Employee Cost-Sharing and the Welfare Effects of Flexible Spending Accounts
Flexible Spending Accounts (FSAs) subsidize out-of-pocket health expenses not covered by employer-provided health insurance, making health care cheaper ex post, but also reducing the incentive to insure. We use a cross section of .rm-level data to show that FSAs are indeed associated with reduced insurance coverage, and to evaluate the welfare consequences of this shift. Correcting for selection effects we find that FSAs are associated with insurance contracts that have coinsurance rates about 7 percentage points higher, relative to a sample average coinsurance rate of 17 percent. Meanwhile, coinsurance rates net of the subsidy are approximately unchanged, providing evidence that FSAs are welfare-neutral. These results show that FSAs may explain a significant fraction of the shift in health care costs to employees that has occurred in recent years.
|Date of creation:||May 2005|
|Date of revision:|
|Publication status:||published as Jack, William & Levinson, Arik & Rahardja, Sjamsu, 2006. "Employee cost-sharing and the welfare effects of flexible spending accounts," Journal of Public Economics, Elsevier, vol. 90(12), pages 2285-2301, December.|
|Contact details of provider:|| Postal: |
Web page: http://www.nber.org
More information through EDIRC
References listed on IDEAS
Please report citation or reference errors to , or , if you are the registered author of the cited work, log in to your RePEc Author Service profile, click on "citations" and make appropriate adjustments.:
- Gruber, Jonathan & McKnight, Robin, 2003.
"Why did employee health insurance contributions rise?,"
Journal of Health Economics,
Elsevier, vol. 22(6), pages 1085-1104, November.
- Jonathan Gruber & Robin McKnight, 2002. "Why Did Employee Health Insurance Contributions Rise?," NBER Working Papers 8878, National Bureau of Economic Research, Inc.
- Dranove, David & Spier, Kathryn E. & Baker, Laurence, 2000. "'Competition' among employers offering health insurance," Journal of Health Economics, Elsevier, vol. 19(1), pages 121-140, January.
- Pauly, Mark V, 1986. "Taxation, Health Insurance, and Market Failure in the Medical Economy," Journal of Economic Literature, American Economic Association, vol. 24(2), pages 629-75, June.
- Jack, William & Sheiner, Louise, 1997. "Welfare-Improving Health Expenditure Subsidies," American Economic Review, American Economic Association, vol. 87(1), pages 206-21, March.
- Gruber, Jonathan, 1994. "The Incidence of Mandated Maternity Benefits," American Economic Review, American Economic Association, vol. 84(3), pages 622-41, June.
- Barton H. Hamilton & James Marton, 2008. "Employee choice of flexible spending account participation and health plan," Health Economics, John Wiley & Sons, Ltd., vol. 17(7), pages 793-813.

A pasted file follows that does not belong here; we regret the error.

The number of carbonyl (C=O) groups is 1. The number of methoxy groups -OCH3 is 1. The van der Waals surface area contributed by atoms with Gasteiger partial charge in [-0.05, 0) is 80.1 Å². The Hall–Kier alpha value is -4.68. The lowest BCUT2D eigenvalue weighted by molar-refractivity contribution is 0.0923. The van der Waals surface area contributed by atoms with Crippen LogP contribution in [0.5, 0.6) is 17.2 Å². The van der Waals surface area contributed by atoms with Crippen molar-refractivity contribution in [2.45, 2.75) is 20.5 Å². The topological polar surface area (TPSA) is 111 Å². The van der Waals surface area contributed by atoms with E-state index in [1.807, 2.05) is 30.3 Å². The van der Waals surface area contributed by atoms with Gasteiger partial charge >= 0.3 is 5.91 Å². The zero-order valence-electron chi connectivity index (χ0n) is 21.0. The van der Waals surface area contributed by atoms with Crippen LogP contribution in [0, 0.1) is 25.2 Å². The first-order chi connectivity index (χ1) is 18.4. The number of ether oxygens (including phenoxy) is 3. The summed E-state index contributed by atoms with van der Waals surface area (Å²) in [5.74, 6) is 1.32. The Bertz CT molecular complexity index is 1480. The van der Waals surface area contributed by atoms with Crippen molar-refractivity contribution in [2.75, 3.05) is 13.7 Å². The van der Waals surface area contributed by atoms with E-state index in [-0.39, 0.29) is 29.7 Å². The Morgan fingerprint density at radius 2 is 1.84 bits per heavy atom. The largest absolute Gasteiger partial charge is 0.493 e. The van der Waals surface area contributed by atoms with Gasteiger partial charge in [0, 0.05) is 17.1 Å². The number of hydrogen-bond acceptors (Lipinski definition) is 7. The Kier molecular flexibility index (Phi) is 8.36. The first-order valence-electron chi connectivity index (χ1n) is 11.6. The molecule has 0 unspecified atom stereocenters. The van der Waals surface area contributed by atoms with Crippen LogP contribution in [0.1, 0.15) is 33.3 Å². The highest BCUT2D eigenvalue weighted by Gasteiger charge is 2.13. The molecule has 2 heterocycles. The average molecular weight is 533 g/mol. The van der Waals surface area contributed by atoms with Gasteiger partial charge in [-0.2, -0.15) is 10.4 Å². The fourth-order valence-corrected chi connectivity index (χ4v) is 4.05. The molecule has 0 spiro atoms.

- Feldstein, Martin S, 1973. "The Welfare Loss of Excess Health Insurance," Journal of Political Economy, University of Chicago Press, vol. 81(2), pages 251-80, Part I, M.
- Henry S. Farber & Helen Levy, 1998.
"Recent Trends in Employer-Sponsored Health Insurance Coverage: Are Bad Jobs Getting Worse?,"
781, Princeton University, Department of Economics, Industrial Relations Section..
- Farber, Henry S. & Levy, Helen, 2000. "Recent trends in employer-sponsored health insurance coverage: are bad jobs getting worse?," Journal of Health Economics, Elsevier, vol. 19(1), pages 93-119, January.
- Henry S. Farber & Helen Levy, 1998. "Recent Trends in Employer-Sponsored Health Insurance Coverage: Are Bad Jobs Getting Worse?," NBER Working Papers 6709, National Bureau of Economic Research, Inc.
- Helen Levy, 1998. "Who Pays for Health Insurance? Employee Contributions to Health Insurance Premiums," Working Papers 777, Princeton University, Department of Economics, Industrial Relations Section..
- Daniel Feenberg & Elisabeth Coutts, 1993. "An introduction to the TAXSIM model," Journal of Policy Analysis and Management, John Wiley & Sons, Ltd., vol. 12(1), pages 189-194.
- Dowd, Bryan & Feldman, Roger & Maciejewski, Matthew & Pauly, Mark V., 2001. "The Effect of Tax-Exempt Out-of-Pocket Premiums on Health Plan Choice," National Tax Journal, National Tax Association, vol. 54(n. 4), pages 741-56, December.
- Cardon, James H. & Showalter, Mark H., 2001. "An examination of flexible spending accounts," Journal of Health Economics, Elsevier, vol. 20(6), pages 935-954, November.
When requesting a correction, please mention this item's handle: RePEc:nbr:nberwo:11315. See general information about how to correct material in RePEc.
For technical questions regarding this item, or to correct its authors, title, abstract, bibliographic or download information, contact: ()
If references are entirely missing, you can add them using this form.